“To be entirely fair, I was not sure if this book would be my thing. The teens on the run aspect didn't really appeal to me, but Nobody But Us was blurbed by two of my favorite authors (Courtney Summers and Kody Keplinger), as well as being compared to If I Stay by Gayle Forman, which I loved. I thought perhaps instead of being melodramatic, Nobody But Us might have the contemplative, deep, emotionally fraught style of If I Stay. Well, I've been wrong before. I really need to stop buying into this marketing that sells you one book by comparing it to another.
Starting with the good, Halbrook writes well, creating two different voices for Zoe and Will. They think differently and have wholly different vocabulary. Multiple points of view in first person are tricky, so I applaud her for doing that this well. The writing's a bit simpler than I personally tend to prefer, and includes the occasional odd word choice, like "vessel" to refer to a car, though that seems like something that my be caught before publication.
I would like to propose changing the tagline to "They're young. They're stupid. They're on the run." That pretty much sums up this book for me. Will, eighteen and finally free of the system where he's bounced from home to home and school to school, decides to take his girlfriend Zoe with him away from their shit-hole hometown and her abusive father. Fifteen-year-old Zoe needs a change, no doubt about that. Her father is a drunken monster, and should be in jail, but that does not mean that running away with Will is an awesome plan. In fact, it's pretty much the opposite of an awesome plan.
Still, teens don't necessarily have much wisdom about the way of the world and everything can seem very immediate. They're young and this seems like the best road open to them, so that's what they do. Fine. I will accept that. However, what I have trouble handling is how incredibly stupid they are about everything once they're on the road. How can neither of them ever have seen a crime drama, which would have kept them from doing a lot of the idiotic things they do?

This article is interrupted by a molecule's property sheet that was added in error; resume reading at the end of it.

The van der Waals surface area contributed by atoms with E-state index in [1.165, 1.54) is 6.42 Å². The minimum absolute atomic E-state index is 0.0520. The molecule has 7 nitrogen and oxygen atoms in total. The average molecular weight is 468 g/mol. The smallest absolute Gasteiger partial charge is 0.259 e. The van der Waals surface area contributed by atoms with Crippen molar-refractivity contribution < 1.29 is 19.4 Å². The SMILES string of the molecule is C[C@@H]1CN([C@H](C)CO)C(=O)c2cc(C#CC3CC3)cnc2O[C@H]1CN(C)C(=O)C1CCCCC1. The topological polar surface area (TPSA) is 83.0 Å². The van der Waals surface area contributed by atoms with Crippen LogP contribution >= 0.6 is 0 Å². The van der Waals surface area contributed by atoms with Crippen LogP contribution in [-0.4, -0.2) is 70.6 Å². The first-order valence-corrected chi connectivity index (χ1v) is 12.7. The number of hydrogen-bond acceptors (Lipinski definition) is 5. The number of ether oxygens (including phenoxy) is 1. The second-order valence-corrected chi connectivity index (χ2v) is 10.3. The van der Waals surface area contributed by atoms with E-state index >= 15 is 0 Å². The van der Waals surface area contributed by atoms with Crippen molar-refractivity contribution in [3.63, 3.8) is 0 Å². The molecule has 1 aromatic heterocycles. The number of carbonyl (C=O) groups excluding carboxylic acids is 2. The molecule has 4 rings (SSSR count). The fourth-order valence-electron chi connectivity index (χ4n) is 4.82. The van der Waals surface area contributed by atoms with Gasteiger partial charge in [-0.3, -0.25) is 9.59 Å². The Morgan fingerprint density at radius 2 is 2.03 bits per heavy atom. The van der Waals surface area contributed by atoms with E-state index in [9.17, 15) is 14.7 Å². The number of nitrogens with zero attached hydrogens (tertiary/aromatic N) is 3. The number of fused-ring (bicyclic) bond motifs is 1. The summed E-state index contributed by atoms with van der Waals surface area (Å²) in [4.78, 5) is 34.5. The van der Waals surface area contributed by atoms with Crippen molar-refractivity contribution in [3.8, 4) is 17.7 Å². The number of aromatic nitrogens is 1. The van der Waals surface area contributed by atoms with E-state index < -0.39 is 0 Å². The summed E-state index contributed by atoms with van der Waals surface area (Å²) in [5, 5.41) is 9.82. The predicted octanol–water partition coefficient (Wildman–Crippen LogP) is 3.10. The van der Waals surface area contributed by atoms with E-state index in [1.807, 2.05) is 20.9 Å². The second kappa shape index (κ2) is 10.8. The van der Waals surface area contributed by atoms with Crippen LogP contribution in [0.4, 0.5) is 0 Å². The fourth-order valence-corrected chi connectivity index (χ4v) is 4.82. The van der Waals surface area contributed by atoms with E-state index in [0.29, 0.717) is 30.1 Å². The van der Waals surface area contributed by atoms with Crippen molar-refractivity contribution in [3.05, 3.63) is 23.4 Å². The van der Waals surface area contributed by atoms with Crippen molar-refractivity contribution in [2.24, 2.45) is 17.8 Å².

Zoe's choices can be put down to a youthful naivete, I suppose, and a weakness of character that causes her to cling to the first person to offer to take care of her. Will, however, has a better idea of the law, having come up against it before. He knows enough to get her a fake ID that lists her age as eighteen, though they never actually use this once, and to expect that the cops will be looking for them. Yet, somehow, he expects that they will simply be able to disappear in Las Vegas with just her fake ID, where she can enroll in school and they can live together. Really? You KNOW they'll be looking for you, Will, but it doesn't occur to you that you would need a fake identity too? Or that an IDENTITY is more than a doctored license? How are you going to enroll her in school or do anything without records? What about your social security numbers? Birth certificates? Disappearing is not so easy in the modern age, especially when people know your car.
"Christina, stop being so judgmental of them for not knowing all of this stuff; I mean, they're just teens!" Maybe so, imaginary devil's advocate. Some teens might not know those things, so let's give them a pass on that, okay? Shouldn't they at least be bright enough not to draw attention to themselves as they make their escape? Will, especially, since Zoe seems to have no clue what's going on? Yet, every time they stop, they do something incredibly, mind-blowingly stupid. Being a teenager does not necessitate a complete lack of survival skills or self-awareness.